Allen Ruppersberg: The art of give and take

Installation View at SMMoA Allen Ruppersberg, “Poems and Placemats,” 2008, 48 x48″ each, mixed media. Courtesy Margo Leavin Gallery. On the LA Times blog, Christopher Knight reports that Allen Ruppersberg’s show at the Santa Monica Museum of Art is surprisingingly poignant. “Using the span of human lifetimes, including his own, Ruppersberg compiles printed matter of … read more… “Allen Ruppersberg: The art of give and take”

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The OC: Georgia O’Keeffe, Agnes Pelton, Agnes Martin and Florence Miller Pierce

Agnes Pelton,”Incarnation,” 1929 In the LA Times blog, Christopher Knight reports that “the kernel of a powerful idea resides within ‘Illumination,’ an exhibition of abstract paintings by four women who worked in the deserts of the American Southwest and whose careers pretty much spanned the 20th century. But the kernel never really pops.” Read more. … read more… “The OC: Georgia O’Keeffe, Agnes Pelton, Agnes Martin and Florence Miller Pierce”

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Art critic Christopher Knight wins LA Press Club award

LA Times art critic Christopher Knight just won a Los Angeles Press Club award for his review of the 2008 Bernini exhibition at the Getty Museum. Perhaps not accustomed to reading art criticism on a regular basis, the judges commented that the “crisp, clean words painted a picture in one’s mind of being at the … read more… “Art critic Christopher Knight wins LA Press Club award”

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Peter Saul: Genuinely scary

Long known for his acid-hued paintings melding cartoon imagery with biting social and political commentary, Peter Saul, 74, has influenced generations of contemporary artists. In the 60s, Saul was associated with a group of imagists in Chicago called the “Hairy Who” that disavowed the various New York styles and schools to focus on the human … read more… “Peter Saul: Genuinely scary”

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“Defiant sex suddenly mingles with mortality”

Christopher Knight’s review steps lightly describing many of the paintings in Marlene Dumas’ s show at the LA Museum of Modern Art. Does he like Dumas’s work or not? At one point he finally asserts that her seductive paint handling feels repetitive. “Dumas often paints children, for example, but she’s no Mary Cassatt — or … read more… ““Defiant sex suddenly mingles with mortality””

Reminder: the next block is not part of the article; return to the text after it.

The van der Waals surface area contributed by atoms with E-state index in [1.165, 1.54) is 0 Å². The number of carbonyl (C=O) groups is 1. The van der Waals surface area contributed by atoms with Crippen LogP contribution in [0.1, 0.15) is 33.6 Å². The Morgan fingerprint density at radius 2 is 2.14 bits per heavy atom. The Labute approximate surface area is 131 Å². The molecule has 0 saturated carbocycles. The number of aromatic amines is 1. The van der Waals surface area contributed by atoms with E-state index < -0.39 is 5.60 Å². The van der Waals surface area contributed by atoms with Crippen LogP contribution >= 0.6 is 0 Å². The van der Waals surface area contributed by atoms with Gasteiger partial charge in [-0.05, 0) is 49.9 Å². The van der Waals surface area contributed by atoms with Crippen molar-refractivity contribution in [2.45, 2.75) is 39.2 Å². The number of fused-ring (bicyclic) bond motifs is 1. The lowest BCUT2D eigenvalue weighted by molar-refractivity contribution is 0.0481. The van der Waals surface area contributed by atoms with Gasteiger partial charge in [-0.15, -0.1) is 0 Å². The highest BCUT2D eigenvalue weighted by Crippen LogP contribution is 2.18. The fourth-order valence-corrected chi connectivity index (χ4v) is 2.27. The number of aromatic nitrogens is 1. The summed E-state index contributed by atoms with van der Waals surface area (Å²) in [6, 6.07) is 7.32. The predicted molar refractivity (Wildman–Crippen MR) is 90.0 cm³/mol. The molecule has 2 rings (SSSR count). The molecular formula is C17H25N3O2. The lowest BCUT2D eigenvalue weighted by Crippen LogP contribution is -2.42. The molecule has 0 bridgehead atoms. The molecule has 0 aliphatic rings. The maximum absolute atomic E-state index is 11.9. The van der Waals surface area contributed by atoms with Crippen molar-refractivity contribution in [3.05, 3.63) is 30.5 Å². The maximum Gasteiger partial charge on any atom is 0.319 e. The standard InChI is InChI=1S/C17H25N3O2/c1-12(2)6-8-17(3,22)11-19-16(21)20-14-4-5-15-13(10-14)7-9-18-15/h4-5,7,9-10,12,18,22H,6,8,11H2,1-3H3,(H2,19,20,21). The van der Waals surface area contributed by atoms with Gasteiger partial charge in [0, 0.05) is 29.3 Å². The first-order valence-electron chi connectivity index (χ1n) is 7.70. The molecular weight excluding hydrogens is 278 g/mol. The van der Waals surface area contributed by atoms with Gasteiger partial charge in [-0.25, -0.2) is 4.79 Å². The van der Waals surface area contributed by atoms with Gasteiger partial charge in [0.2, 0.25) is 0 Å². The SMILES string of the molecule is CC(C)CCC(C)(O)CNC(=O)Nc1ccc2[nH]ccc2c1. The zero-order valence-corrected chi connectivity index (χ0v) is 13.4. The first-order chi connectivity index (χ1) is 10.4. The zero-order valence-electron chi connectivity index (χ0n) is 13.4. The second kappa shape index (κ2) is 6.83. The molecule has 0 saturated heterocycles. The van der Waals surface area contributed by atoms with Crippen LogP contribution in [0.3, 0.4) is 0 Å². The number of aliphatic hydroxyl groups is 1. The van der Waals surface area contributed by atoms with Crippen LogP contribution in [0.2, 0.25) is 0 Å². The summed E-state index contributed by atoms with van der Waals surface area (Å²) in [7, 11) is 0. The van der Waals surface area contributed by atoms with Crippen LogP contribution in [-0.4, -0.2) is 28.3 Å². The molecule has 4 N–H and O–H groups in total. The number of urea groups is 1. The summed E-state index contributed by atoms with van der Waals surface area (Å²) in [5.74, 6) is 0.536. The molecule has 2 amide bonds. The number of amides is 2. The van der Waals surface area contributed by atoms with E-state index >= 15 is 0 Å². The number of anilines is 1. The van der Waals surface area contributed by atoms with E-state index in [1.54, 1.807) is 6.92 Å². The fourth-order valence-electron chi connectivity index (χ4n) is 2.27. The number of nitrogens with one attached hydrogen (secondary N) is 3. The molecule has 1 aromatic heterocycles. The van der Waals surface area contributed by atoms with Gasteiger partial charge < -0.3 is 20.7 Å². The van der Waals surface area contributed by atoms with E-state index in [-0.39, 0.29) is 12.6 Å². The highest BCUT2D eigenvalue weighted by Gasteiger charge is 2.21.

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Murakami’s marketing organism arrives in Brooklyn (yawn)

If you’re interested in the Murakami spectacle, check out the roundup of reviews TCOP ran when the show exploded in LA : The Takashi Murakami brand at Geffen Contemporary. Meanwhile, back in the present, in this week’s Village Voice, R.C Baker goes Murakami. “Having sold miniature versions of his sculptures as ‘snack toys,’ Murakami has … read more… “Murakami’s marketing organism arrives in Brooklyn (yawn)”

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Mark Bradford’s live feed in LA

IN the LA Times, Christopher Knight reports about a sign that went up over Steve Turner Contemporary, a Wilshire Boulevard gallery directly across the street from the new Broad Contemporary Art Museum at the Los Angeles County Museum of Art. “On black tarpaulin lying flat on the rooftop, capital letters in white paint implore, ‘HELP … read more… “Mark Bradford’s live feed in LA”

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Pathetic Fallacy (Second Version): Toby Ziegler in Santa Monica

In the LA Times, Christopher Knight reports that 35-year-old British artist Toby Ziegler skillfully mashes up art history and current technology with cheerful, pungent eccentricity in his first solo show in the US. “At once funny, ambitious and loaded with style, the work impresses by virtue of a disarming complexity. At the Patrick Painter Gallery, … read more… “Pathetic Fallacy (Second Version): Toby Ziegler in Santa Monica”

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More about “Some Paintings”

“Some Paintings: 2007 LA Weekly Annual Biennial,” curated by Doug Harvey. Track 16 Gallery, Santa Monica, CA. Through Feb.16. In the LA Times, Christopher Knight reports that the only thing missing from the exhibition is an exclamation mark at the title’s end. “A whopping 81 paintings by 80 artists, most made recently; here is a … read more… “More about “Some Paintings””

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LA painters work like there’s no tomorrow, er, I mean yesterday

In the LA Times, Christopher Knight (the art critic, not the former Brady Buncher) tries to make a case that LA painters have revived the medium that New York killed in the Seventies because they don’t have to contend with the historical baggage. “Unlike New York, Los Angeles never had an established reputation as a … read more… “LA painters work like there’s no tomorrow, er, I mean yesterday”

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